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Geoff Page

Geoff Page is based in Canberra. His books include 1953 (UQP 2013), Improving the News (Pitt Street Poetry 2013), New Selected Poems (Puncher & Wattmann 2013), Aficionado: A Jazz Memoir (Picaro Press 2014), Gods and Uncles (Pitt Street Poetry 2015), Hard Horizons (Pitt Street Poetry 2017) and PLEVNA: A Verse Biography (UWA Publishing 2016). He also edited The Best Australian Poems 2014 and The Best Australian Poems 2015 (Black Inc). His most recent books are in medias res (Pitt Street Poetry, 2019) and Codicil (Flying Islands Press, 2020)

Geoff Page reviews 'Pacific Light' by David Mason

November 2022, no. 448 25 October 2022
Poet, essayist, and librettist David Mason grew up in Washington State, worked for many years in Colorado (where he became the state’s poet laureate) and a couple of years ago moved to Tasmania. Pacific Light, his new collection, is largely about that transition and his getting to know the landscapes and cultures of his new country. While Mason is to be welcomed as an Australian poet (the ackno ... (read more)

Geoff Page reviews 'Song of Less' by Joan Fleming and 'Blight Street' by Geoff Goodfellow

May 2022, no. 442 24 April 2022
In the years since Les Murray’s The Boys Who Stole the Funeral (1980) and Alan Wearne’s The Nightmarkets (1986), the verse novel has become, despite its inherent difficulties, an established literary form in Australian poetry (and fiction, for that matter). Verse novelist Dorothy Porter (1954–2008), with The Monkey’s Mask (1994) and other works, gave it further prominence. Steven Herrick i ... (read more)

Geoff Page reviews 'Selected Poems' by David Musgrave

January–February 2022, no. 439 22 December 2021
It is disconcerting how the author of seven poetry collections can ambush the normally attentive reader of Australian poetry with such a forceful body of work as David Musgrave’s Selected Poems, which runs to more than two hundred pages. Musgrave’s individual collections have appeared with various publishers over the years since To Thalia back in 2004, but insufficient attention has been paid ... (read more)

Geoff Page reviews 'Poems: Seven ages' by Barbara Giles

December 1997–January 1998, no. 197 01 December 1997
It is a truism that poets don’t need to write their autobiography. Roland Barthes, with his ‘death of the author’, may have thought otherwise but in Barbara Giles’ new book, Poems: Seven Ages, published in her eighty-seventh year, there is no mistaking the autobiographical core. Though neither the title nor the blurb suggests it, Poems: Seven Ages is really a ‘selected’. Giles has gon ... (read more)

Geoff Page reviews 'Letters from the Periphery' by Alex Skovron

October 2021, no. 436 23 September 2021
To those who have followed Alex Skovron’s poetry since The Rearrangement (1988), it’s not a surprise to learn that he has been the general editor of an encyclopedia, a book editor, a lover of classical music and chess, an occasional translator of Dante and Borges, and the author of six well-spaced poetry collections, a stylish novella, and a collection of short stories. He can often seem the v ... (read more)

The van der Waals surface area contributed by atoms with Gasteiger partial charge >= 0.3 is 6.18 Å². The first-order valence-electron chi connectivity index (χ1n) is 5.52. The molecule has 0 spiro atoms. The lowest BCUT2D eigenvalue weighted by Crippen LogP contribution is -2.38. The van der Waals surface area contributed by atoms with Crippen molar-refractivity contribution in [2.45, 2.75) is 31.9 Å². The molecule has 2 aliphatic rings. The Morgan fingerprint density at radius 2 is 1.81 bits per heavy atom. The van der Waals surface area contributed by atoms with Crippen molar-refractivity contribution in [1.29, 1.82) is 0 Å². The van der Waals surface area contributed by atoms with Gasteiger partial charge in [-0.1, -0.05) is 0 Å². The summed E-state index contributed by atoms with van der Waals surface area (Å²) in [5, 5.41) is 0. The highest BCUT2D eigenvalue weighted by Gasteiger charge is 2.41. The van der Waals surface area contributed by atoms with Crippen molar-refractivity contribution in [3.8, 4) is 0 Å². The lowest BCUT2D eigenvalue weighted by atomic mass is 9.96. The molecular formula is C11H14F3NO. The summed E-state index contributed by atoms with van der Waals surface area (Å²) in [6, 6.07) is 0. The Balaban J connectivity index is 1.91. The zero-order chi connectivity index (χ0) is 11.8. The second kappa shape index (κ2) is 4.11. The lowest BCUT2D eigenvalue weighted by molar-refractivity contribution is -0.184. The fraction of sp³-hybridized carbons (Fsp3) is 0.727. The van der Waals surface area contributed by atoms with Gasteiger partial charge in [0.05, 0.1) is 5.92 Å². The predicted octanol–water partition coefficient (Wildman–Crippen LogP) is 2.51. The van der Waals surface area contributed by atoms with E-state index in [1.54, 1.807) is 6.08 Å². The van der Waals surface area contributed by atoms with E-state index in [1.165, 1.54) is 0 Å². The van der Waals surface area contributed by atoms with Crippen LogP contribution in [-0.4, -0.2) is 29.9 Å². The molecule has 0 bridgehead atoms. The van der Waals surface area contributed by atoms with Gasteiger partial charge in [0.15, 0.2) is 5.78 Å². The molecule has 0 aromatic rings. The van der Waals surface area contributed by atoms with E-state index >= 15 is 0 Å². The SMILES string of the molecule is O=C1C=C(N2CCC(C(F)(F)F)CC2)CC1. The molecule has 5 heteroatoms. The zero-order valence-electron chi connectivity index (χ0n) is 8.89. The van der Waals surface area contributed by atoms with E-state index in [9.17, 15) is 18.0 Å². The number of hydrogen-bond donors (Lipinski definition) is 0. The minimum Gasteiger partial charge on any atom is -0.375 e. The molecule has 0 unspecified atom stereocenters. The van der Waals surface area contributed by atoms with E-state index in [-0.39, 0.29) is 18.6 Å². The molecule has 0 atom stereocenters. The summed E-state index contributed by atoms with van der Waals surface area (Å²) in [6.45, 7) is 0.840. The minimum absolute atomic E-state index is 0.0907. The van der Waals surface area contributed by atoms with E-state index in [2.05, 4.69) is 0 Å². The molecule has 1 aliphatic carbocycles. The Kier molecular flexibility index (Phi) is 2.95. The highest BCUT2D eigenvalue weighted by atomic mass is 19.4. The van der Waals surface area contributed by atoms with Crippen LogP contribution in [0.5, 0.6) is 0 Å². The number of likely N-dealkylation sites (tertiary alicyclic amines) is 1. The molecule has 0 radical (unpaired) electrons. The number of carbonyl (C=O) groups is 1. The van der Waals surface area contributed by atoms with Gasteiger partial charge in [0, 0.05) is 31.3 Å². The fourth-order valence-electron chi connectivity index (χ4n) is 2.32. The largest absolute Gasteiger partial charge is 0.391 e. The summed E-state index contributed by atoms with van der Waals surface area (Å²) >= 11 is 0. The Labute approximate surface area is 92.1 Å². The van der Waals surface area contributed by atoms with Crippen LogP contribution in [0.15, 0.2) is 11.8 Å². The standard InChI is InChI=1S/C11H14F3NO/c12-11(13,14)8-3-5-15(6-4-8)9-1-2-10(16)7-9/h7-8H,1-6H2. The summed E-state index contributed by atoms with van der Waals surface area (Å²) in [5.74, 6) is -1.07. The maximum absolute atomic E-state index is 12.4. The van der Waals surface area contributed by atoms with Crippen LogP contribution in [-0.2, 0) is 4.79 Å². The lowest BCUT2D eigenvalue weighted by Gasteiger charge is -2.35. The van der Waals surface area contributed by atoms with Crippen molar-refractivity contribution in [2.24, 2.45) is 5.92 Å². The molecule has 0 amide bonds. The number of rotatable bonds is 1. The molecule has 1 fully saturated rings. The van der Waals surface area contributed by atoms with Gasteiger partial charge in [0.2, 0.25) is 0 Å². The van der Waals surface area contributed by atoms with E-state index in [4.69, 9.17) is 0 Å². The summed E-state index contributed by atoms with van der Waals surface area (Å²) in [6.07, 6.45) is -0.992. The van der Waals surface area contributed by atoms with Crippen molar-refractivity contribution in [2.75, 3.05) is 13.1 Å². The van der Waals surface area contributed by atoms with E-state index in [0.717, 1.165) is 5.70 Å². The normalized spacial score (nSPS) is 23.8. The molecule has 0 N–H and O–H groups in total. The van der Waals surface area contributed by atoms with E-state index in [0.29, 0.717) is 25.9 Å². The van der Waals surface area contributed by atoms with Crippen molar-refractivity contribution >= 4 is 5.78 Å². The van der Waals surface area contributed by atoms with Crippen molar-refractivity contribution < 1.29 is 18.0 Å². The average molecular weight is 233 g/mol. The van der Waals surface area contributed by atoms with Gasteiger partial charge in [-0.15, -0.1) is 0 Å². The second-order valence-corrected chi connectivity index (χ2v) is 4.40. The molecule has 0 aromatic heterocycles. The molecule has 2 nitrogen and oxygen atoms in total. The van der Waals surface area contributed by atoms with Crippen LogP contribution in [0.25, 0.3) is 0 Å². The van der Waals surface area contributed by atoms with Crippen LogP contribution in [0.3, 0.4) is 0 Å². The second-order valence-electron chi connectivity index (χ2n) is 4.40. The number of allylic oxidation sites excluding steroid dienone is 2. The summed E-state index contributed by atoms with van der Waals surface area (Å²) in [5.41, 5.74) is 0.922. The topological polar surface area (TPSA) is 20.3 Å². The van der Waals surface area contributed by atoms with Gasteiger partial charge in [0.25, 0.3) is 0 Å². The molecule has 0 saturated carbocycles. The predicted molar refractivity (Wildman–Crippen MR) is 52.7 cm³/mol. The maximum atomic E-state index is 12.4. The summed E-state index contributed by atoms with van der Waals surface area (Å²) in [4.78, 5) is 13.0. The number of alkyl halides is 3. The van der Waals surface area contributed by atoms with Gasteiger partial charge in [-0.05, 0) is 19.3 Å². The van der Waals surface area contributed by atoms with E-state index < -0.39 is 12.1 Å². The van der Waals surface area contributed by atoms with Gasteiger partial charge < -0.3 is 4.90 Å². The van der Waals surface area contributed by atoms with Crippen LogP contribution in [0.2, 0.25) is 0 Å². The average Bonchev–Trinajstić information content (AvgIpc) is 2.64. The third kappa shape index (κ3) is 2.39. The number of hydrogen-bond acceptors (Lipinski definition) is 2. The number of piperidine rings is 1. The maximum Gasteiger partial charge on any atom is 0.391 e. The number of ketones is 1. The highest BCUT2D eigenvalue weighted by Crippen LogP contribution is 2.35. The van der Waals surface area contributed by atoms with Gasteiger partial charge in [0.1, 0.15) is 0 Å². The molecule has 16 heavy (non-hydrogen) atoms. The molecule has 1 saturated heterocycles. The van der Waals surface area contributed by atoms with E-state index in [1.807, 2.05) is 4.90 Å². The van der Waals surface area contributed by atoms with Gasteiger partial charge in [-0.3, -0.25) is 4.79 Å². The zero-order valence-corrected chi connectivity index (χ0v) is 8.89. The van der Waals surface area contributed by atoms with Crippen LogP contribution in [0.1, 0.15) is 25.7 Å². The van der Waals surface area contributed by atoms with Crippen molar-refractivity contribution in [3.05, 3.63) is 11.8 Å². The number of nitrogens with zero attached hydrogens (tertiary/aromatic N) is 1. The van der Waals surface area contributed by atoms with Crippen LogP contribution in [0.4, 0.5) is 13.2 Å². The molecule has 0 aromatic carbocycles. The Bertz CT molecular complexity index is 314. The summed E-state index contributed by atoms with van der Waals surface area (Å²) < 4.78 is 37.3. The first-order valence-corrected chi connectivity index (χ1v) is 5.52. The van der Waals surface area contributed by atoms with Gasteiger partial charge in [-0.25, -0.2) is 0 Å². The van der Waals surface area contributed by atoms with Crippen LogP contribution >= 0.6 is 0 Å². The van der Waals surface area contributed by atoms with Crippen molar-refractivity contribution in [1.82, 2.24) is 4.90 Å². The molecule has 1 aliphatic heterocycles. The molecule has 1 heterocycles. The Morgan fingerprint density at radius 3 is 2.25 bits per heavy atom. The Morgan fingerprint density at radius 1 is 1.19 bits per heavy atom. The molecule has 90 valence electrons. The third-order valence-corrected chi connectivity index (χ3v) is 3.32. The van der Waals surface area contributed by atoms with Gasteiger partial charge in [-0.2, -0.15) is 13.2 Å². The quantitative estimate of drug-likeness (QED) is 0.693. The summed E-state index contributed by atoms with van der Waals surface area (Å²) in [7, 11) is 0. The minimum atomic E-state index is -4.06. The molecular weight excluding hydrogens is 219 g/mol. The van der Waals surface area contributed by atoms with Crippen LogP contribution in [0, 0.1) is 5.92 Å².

Geoff Page reviews 'Who’s Who in Twentieth-Century World Poetry' edited by Mark Willhardt and Alan Michael Parker

May 2003, no. 251 01 May 2003
In his foreword to this reference work, Andrew Motion says that such books ‘exist to provoke argument’. In their preface, editors Willhardt and Parker suggest that ‘to compile such a volume as this may seem absurd; to do so successfully may be impossible’. Forewarned is forearmed, it would seem. Despite all this, the book is useful – about the only adjective to which a reference work sh ... (read more)

Geoff Page reviews 'A Paddock in His Head' by Brendan Ryan

October 2007, no. 295 01 October 2007
There has been something of a fashion in recent years to dismiss what might loosely be called ‘rural’ poetry because the vast majority of Australians live in cities near the coast. Nevertheless, ‘rural’ poetry keeps appearing, and not just in the works of Les Murray. A considerable number of Australian poets are only one generation away from the land (even John Tranter was born in Cooma), ... (read more)

Geoff Page reviews 'The Strangest Place: New and selected poems' by Stephen Edgar

March 2021, no. 429 22 February 2021
Stephen Edgar, over the past two decades or so, has earned himself an assured place in contemporary Australian poetry (even in English-language poetry more generally) as its pre-eminent and most consistent formalist. His seemingly effortless poems appear in substantial overseas journals, reminding readers that rhyme and traditional metre have definitely not outlived their usefulness. Edgar’s Th ... (read more)

Geoff Page reviews 'Space: New Writing, No. 3' edited by Anthony Lynch and David McCooey and 'Island 105' edited by Gina Mercer

October 2006, no. 285 01 October 2006
The American poet William Carlos Williams often admitted how much he owed to the ‘little magazines’ that first published him. As they lapsed in and out of existence, he regarded them all as essentially the one publication and was grateful for the lifeblood they gave his (at first unpopular) writing. It is to be hoped that Australian literary magazines of various political shades and aesthetic ... (read more)

Geoff Page reviews 'A Gathered Distance: Poems' by Mark Tredinnick and 'The Mirror Hurlers' by Ross Gillett

June–July 2020, no. 422 27 May 2020
For Mark Tredinnick, best known so far as a nature poet employing distinctive and often ingenious imagery, A Gathered Distance is a brave book – even a risky one. It’s essentially the diary of a family breakup or, more accurately, its immediate aftermath. As with most poetry in the confessional genre, the poet is explicit about some people and reticent about others. From the poetry itself, it ... (read more)
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